My first choice, honey cake, was promptly discarded when The Boy informed me that “honey cake is DONE”. Ack. Thankfully, after a bit of creative googling, I stumbled upon a recipe for Honeyed Cigars with Date-Pomegranate Filling, which seemed to have the right combination of Sephardic influence, holiday symbolism (dates, honey and pomegranates), and impressive appearance.
However, when I made a small batch as a test-run during the week, I noticed that the honey from the original baste made too much of a sticky mess once baked (not to mention a too-sweet result). So drawing upon my childhood in Greektown, I borrowed a technique more commonly used with baklava… and found myself with a hit on my hands.
Honey cake? Definitely soooo last year.
(Go here for the original version of the recipe)
Phyllo Cigars with Date-Pomegranate Filling and Honey Syrup
1 package (12-15 sheets) frozen phyllo
1 cup walnut oil
3 cups (tightly packed) Medjool dates, pitted and coarsely chopped
1/4 cup walnut oil
2 tbsp pomegranate molasses
2 tbsp hot water
2 tsp ground cinnamon
1 pinch of salt
2 1/4 cups walnuts, lightly toasted and coarsely chopped
1 cup fragrant honey
1/2 cup hot water
1 tsp cinnamon
Thaw phyllo sheets as per the package directions (usually overnight in the refrigerator) and set on the counter 2 hrs prior to beginning the recipe to allow sheets to come to room temperature.
Preheat oven to 350F. Line a large cookie sheet (or two smaller ones) with parchment paper.
Prepare the filling. Using a food processor, blend together dates, walnut oil, pomegranate molasses, hot water, cinnamon and salt. Process until well combined, but still slightly chunky. Add 2 cups of walnuts and pulse until blended. Transfer to a bowl. Finely chop remaining walnuts and set aside for garnish.
Remove phyllo from package and carefully unroll sheets, setting on top of a slightly damp towel. Cover immediately with another damp towel to keep from drying out. Work with one sheet of phyllo at a time, ensuring that the rest remain covered until they’re ready to use.
Remove first sheet from the stack, and carefully fold in half, bringing the short ends together and pressing down gently. The new short edge (formerly the long edge, which has now been folded in half) should be facing you. Brush entire top surface generously with walnut oil. Cut in half width-wise, creating two separate pieces of phyllo.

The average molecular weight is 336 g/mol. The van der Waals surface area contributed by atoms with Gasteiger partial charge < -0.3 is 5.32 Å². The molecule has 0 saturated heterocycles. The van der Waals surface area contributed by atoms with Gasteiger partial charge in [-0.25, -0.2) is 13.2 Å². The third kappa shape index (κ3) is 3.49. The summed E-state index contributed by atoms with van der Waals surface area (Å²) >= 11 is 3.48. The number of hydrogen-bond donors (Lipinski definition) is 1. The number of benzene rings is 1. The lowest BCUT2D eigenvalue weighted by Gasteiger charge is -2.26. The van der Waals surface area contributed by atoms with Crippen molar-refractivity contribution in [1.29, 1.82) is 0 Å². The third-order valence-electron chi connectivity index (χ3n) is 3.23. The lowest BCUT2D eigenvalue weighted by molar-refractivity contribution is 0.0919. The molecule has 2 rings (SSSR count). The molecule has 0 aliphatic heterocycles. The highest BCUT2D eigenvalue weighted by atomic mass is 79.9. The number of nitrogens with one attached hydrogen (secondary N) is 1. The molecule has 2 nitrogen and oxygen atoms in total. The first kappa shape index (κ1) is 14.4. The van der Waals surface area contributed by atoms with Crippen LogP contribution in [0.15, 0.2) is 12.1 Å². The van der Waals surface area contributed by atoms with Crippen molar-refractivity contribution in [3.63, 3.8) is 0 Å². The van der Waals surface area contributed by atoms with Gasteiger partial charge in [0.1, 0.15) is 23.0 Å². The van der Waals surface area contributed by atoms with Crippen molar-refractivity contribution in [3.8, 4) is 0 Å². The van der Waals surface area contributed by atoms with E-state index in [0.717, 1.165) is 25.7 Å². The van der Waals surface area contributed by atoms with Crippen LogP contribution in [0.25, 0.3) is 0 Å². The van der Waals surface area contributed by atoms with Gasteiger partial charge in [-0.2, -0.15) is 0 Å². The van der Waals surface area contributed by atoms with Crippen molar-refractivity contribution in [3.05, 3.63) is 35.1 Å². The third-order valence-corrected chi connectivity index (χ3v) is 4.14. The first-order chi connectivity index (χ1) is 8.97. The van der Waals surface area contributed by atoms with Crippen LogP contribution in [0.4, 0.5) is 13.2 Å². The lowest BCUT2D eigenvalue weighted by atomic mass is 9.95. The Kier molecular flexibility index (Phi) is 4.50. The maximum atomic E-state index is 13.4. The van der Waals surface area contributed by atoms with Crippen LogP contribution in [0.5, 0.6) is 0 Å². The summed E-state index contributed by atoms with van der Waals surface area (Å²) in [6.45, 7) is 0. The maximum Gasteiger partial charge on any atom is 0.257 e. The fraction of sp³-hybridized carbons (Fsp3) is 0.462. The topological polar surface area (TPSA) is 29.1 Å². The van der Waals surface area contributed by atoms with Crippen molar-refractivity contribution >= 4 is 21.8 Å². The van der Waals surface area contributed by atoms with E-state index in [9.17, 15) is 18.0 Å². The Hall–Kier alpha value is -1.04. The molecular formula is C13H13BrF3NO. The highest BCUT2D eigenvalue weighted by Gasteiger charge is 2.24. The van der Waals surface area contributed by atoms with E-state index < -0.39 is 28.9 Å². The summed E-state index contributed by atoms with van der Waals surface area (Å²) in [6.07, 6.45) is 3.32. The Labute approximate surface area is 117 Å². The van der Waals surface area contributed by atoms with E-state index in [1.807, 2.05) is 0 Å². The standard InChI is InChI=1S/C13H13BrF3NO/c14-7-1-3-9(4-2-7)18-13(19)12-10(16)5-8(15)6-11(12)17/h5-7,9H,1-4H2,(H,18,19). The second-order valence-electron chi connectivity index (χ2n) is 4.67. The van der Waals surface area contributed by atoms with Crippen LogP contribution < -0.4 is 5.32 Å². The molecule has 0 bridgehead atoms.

Scoop 1 tbsp of filling from bowl and roll into a small log, approximately 2.5″ long. Place on short edge of first phyllo piece, rolling up the bottom edge to cover the filling and then bringing over the sides to cover. Brush newly exposed phyllo surfaces with more walnut oil, and roll up into a cigar shape, brushing the exposed pastry as you go with more oil. Repeat again with second piece of phyllo.
Lay the completed rolls on prepared pastry sheet, seam side down, then cover with plastic wrap to keep from drying. Remove another sheet of phyllo from the stack and repeat the filling and rolling process until you have used up all the filling. Sprinkle the finely chopped walnuts over the completed rolls.
Bake in preheated oven for 20-25 minutes, or until golden and crisp. Stir together syrup ingredients and slowly pour over the freshly-baked cigars as soon as they come out of the oven. Tilt the sheet to ensure all of the rolls make contact with the syrup, turning each cigar to allow the top surface to soak up any remainder.
For a pretty presentation, cut each cigar in half on the diagonal. Place the two halves on a dessert plate, cut side up, and add a scoop honey-vanilla ice cream on the side (or a non-dairy orange sorbet if keeping kosher).
Quick Tips for Phyllo:
1. Prepared phyllo pastry will be in the freezer section of your grocery store, most likely near other frozen pastry supplies (puff pastry, pie shells, etc). You’ll need at least one box for this recipe, but it’s never a bad idea to buy a second box as insurance in case too many sheets break/tear.
2. Make sure you allow plenty of time for the phyllo to defrost and come to room temperature. Cold phyllo is more likely to break while you’re working with it.
3. Always work with one sheet at a time, and cover the rest with a damp towel to keep from drying out. Work as quickly as you can, as the phyllo pastry will dry very quickly once it’s exposed to air.